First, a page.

Since 2015, Generation Z has been moving into the workforce. And as they do, they’re bringing change. Subsequently, employers are attempting to understand how they can structure their work environments to support them. So, what do Gen Z want from leaders, to keep them happy and productive at work?
From their recent experiences as students, Gen Z are accustomed to frequent feedback and transparent discussion of their next steps. The challenge is meeting this need. Forget annual reviews. Connect with this generation by letting them know when and how you’ll be available. And take the time to offer them praise and suggestions for improvement. Interactions as short as 15 minutes can make employees feel more connected to their organisation and its leadership.
Gen Z is the most highly educated generation. They have the lowest numbers of high-school drop-outs and highest numbers of university graduates. Their members live in a culture of continuous growth and learning. And that interest extends beyond the learning institutions. Subsequently, they want their leaders in the workplace to provide ongoing training and development programs to update and advance their skills. Employers and leaders offering educational opportunities are more likely to attract and keep Gen Z’ers.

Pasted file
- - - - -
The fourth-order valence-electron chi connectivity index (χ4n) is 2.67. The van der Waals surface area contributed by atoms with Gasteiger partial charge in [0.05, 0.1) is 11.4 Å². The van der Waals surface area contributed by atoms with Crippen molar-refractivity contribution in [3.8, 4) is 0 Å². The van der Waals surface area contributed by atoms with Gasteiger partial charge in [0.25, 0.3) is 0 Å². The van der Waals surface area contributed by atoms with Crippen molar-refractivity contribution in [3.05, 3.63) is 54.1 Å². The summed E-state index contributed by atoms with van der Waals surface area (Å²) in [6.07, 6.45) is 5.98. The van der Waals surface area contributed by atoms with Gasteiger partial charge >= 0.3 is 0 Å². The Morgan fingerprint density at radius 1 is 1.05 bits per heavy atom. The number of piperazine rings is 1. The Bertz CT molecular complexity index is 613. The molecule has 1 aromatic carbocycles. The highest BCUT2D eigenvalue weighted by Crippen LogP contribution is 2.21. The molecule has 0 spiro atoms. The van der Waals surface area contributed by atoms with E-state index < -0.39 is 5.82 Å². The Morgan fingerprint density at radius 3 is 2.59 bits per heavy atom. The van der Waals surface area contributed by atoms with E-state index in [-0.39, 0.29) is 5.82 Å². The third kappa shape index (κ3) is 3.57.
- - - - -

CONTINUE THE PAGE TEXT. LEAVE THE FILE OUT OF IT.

Gen Z’ers are individualistic and competitive. They’re more likely to compare their performance to their peers and view their professional careers in win-lose terms. While they’re certainly capable of working in groups, they never lose sight of their individual goals. Many industries and departments do function best within the importance of a team atmosphere. However, leaders are better off finding ways to motivate Gen Z within an autonomous competitive structure.
Technology is second nature to Gen Z’ers. Most of them could work a smartphone before they could walk. Many knew how to use apps before they could tie their shoes. The presence of the internet is a simple fact of life in their world. And they expect and demand information that is always available. Leaders can use this digital skill set to their advantage, by surrounding their Gen Z employees with high-tech environments.
Generation Z may seem demanding and high maintenance, but their potential to grow into excellent employees is even higher. The major attributes they’re looking for in management is honesty and hard work—and they will give the same in return. Moreover, they want responsibility and will look to management for guidance.